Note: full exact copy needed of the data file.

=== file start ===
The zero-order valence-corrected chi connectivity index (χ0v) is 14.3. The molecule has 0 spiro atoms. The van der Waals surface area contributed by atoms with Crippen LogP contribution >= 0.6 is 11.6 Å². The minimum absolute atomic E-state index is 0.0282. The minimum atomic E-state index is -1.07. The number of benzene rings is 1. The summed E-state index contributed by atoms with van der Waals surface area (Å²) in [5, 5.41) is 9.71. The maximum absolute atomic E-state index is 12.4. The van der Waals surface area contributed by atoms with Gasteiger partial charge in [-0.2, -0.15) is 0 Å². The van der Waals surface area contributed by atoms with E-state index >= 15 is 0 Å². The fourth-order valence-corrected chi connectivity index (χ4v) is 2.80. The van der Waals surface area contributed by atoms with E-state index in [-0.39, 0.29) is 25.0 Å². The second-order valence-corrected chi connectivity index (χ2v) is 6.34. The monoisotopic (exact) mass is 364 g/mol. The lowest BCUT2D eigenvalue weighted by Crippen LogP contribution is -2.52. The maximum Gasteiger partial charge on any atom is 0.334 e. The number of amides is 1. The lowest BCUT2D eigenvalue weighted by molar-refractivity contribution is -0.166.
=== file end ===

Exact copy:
The zero-order valence-corrected chi connectivity index (χ0v) is 14.3. The molecule has 0 spiro atoms. The van der Waals surface area contributed by atoms with Crippen LogP contribution >= 0.6 is 11.6 Å². The minimum absolute atomic E-state index is 0.0282. The minimum atomic E-state index is -1.07. The number of benzene rings is 1. The summed E-state index contributed by atoms with van der Waals surface area (Å²) in [5, 5.41) is 9.71. The maximum absolute atomic E-state index is 12.4. The van der Waals surface area contributed by atoms with Gasteiger partial charge in [-0.2, -0.15) is 0 Å². The van der Waals surface area contributed by atoms with E-state index >= 15 is 0 Å². The fourth-order valence-corrected chi connectivity index (χ4v) is 2.80. The van der Waals surface area contributed by atoms with E-state index in [-0.39, 0.29) is 25.0 Å². The second-order valence-corrected chi connectivity index (χ2v) is 6.34. The monoisotopic (exact) mass is 364 g/mol. The lowest BCUT2D eigenvalue weighted by Crippen LogP contribution is -2.52. The maximum Gasteiger partial charge on any atom is 0.334 e. The number of amides is 1. The lowest BCUT2D eigenvalue weighted by molar-refractivity contribution is -0.166.